Uzbekistan: Monument to blacksmith Shamakhmudov's family will return to Tashkent centre
A monument to the family of the Uzbek blacksmith Shoahmed Shomakhmudov (Shahmad Shamakhmudov – in another writing), who together with his wife during the Great Patriotic War adopted fifteen orphans of different nationalities of the Soviet Union, will be returned to the centre of the capital of Uzbekistan, Nuz.uz informs.
Monument to Shamakhmudov's family. Photo made before 2008
The monument to Shoahmed Shamakhmudov which has become a symbol of charity and humanism of the Uzbek people during the war, was located in the centre of Tashkent in the square in front of the ‘Istiqlol’ palace (the ‘Friendship of Peoples’ palace). It was dismantled and moved to the outskirts of the city in April 2008. We described the history of the monument and its demolition in detail in the article Uzbekistan: The monument to the Shamakhmudov family is forgotten and overgrown with grass (in Russian).
This is how the monument looks like at present on the outskirts of the city
The government of Uzbekistan has already decided to return the monument to the central part of the city. This information was confirmed to the correspondent of Nuz.uz by the governing body of the Republican International Cultural Centre (RIKC). RIKC expresses hope that the new site of the monument will be the Friendship Park (formerly Babur Park). There is a new building of the Republican Cultural Centre next to the park, and the cultural centres regularly hold their events in the park.
‘Undoubtedly, the decision to return the "exiled" monument to a decent place was made in the milieu of the new president, and perhaps by Shavkat Mirziyoyev himself,’ a source in the government of Uzbekistan said in an interview with Fergana, ‘The new team has to change and cancel much of what was done in the era of Islam Karimov. The return of the monument is a good symbol, especially in the year announced as the “Year of Dialogue with the People". After all, many people were unhappy with the transfer of the monument.’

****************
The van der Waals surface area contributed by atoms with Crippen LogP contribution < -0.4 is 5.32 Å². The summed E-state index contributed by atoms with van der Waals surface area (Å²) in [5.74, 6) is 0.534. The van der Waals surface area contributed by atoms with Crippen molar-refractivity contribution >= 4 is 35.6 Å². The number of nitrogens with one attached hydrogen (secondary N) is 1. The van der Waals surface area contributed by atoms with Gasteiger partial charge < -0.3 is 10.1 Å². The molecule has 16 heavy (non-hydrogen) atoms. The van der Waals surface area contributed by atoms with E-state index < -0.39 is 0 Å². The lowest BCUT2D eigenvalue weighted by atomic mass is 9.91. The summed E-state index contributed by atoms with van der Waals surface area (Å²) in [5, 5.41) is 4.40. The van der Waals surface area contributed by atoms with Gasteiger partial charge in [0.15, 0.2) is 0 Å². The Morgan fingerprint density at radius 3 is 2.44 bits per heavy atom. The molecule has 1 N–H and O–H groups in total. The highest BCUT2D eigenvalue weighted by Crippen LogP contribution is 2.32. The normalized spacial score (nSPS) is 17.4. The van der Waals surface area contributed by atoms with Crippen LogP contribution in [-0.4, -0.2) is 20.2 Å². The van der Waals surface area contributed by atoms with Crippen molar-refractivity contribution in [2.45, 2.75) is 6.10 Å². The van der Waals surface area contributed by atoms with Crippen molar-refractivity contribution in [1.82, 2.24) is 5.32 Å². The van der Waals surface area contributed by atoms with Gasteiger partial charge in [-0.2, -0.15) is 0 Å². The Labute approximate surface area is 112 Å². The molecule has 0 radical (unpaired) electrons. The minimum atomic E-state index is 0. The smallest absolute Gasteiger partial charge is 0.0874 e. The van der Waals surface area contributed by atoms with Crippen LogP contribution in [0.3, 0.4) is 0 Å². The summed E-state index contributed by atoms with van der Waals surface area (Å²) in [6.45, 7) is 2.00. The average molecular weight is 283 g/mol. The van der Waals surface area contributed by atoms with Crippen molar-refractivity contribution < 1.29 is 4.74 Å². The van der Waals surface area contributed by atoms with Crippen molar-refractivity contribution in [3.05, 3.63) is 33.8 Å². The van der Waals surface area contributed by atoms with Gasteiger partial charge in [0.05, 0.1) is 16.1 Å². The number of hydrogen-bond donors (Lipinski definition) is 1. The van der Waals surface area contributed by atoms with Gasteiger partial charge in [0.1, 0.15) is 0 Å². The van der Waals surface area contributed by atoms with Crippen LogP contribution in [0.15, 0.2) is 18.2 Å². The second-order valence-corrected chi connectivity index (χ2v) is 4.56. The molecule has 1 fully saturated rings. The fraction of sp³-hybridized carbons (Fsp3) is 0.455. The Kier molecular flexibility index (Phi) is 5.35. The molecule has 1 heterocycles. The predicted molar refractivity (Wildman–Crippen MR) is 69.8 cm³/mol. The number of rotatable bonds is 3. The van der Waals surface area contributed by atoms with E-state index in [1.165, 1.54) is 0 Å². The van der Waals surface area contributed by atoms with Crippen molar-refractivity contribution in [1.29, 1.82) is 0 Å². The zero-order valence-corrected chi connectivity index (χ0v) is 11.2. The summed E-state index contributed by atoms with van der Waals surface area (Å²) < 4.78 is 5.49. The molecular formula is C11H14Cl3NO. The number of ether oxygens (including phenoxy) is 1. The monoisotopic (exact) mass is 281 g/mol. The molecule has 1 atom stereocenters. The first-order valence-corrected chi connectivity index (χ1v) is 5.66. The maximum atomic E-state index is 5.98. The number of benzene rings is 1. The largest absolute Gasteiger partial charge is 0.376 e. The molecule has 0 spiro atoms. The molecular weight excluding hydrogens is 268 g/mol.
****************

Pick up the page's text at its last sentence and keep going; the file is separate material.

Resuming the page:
As the Main Directorate for the Protection and Use of Cultural Heritage Objects of the Ministry of Culture of Uzbekistan reports to Gazeta.uz, since the establishment of the ‘virtual office’ of the country's president a large number of requests have been received to return the monument to the central part of the capital.
An art expert on Uzbekistan, Canadian researcher Boris Chukhovich notes the similarity of how monuments are moved from place to place in Uzbekistan and Turkmenistan on his Facebook page, ‘Another indication that the Uzbek and Turkmen situations are linked. Monuments are not real estate. They are mobile as an easel art and get new meanings when moved from place to place. They can eliminate unwanted ones and add relevant details, and they resemble a Word document the text of which is edited by new authors over again. The only difference is that the previous versions remain in memory, and the harder it is erased – the more intact it will be.’